Lung ultrasound as a diagnostic method of lung diseases has been rapidly developing for several decades. It is the first imaging study with such a wide range of mobility. Ultrasound diagnosis of lung diseases of patients of all ages is increasingly used in medical practice. In order to systematise knowledge in this field, it was necessary to create recommendations on lung ultrasound.
Lung ultrasonography is a diagnostic tool known for several decades. It owes its popularity to the work of many clinicians who use this method of lung imaging on a daily basis in their medical practice with diagnostic successes. Despite the long history of the use of ultrasound in medicine, the lungs did not constitutean attractive medium for propagating the ultrasound wave. The air in the lungs causes the ultrasound wave to be strongly reflected and prevents ‘looking’ into the lung. The result of this valuable observation was the general view that ‘ultrasound is not suitable for lung assessment.’ At the same time, the diagnostics of ‘airless’ parenchymal organs was intensively developed. Hence, ultrasound of the abdominal organs, thyroid gland, nipple, lymph nodes, and the heart are highly specialised.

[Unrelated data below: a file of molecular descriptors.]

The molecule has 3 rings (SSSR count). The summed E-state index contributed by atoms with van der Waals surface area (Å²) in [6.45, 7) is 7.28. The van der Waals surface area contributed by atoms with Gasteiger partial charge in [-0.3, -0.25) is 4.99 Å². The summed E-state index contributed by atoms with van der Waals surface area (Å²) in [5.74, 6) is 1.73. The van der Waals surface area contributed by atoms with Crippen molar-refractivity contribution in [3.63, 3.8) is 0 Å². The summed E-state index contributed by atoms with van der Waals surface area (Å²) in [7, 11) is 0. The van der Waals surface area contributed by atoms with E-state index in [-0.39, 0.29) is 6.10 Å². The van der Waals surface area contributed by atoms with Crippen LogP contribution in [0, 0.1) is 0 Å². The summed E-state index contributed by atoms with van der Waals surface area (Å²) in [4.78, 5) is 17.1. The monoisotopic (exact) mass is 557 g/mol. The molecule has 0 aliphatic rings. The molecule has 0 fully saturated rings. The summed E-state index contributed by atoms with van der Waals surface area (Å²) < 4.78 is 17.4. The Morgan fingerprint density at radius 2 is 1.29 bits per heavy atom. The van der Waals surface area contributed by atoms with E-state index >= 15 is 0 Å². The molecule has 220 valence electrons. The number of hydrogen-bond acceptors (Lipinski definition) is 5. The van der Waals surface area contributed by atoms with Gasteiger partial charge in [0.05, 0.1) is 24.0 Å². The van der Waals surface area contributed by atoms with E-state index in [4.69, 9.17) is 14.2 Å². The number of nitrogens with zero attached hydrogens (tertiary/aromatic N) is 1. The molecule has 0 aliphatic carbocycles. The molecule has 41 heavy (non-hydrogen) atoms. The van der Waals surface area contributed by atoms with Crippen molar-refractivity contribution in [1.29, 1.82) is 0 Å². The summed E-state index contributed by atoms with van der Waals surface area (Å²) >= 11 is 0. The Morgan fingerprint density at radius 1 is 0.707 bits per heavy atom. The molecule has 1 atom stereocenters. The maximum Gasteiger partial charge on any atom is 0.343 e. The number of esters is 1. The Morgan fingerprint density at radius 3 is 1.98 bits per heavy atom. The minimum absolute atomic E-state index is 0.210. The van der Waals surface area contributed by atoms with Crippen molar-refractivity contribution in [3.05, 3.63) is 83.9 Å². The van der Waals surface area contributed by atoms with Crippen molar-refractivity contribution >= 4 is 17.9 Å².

Initial skepticism towards lung ultrasound was justified and was related to the inability to assess the parenchyma of the air lung properly. It was not until the 1990s that reports appeared on the diversity of the pulmonary changes observed in ultrasound and on the possibility of differentiating the causes of dyspnea. It turned out that with the loss of lung aeration, two types of changes appear in ultrasound: artefacts and consolidations. Both groups of pulmonary changes indicate the degree of lung aeration loss. A careful assessment of changes in the surface of the lung (the so-called pleural line) and subpleural consolidations (areas of the airless lung) allow for the differentiation of the causes of dyspnea. With the passage of time and the work of numerous other scientists, the high accuracy of lung ultrasound in the diagnosis of such diseases as: pneumonia, cardiogenic and non-cardiogenic pulmonary edema, atelectasis, pulmonary infarction changes in the course of pulmonary embolism, pulmonary fibrosis, or pneumothorax and fluid in the pleural cavities has been proven.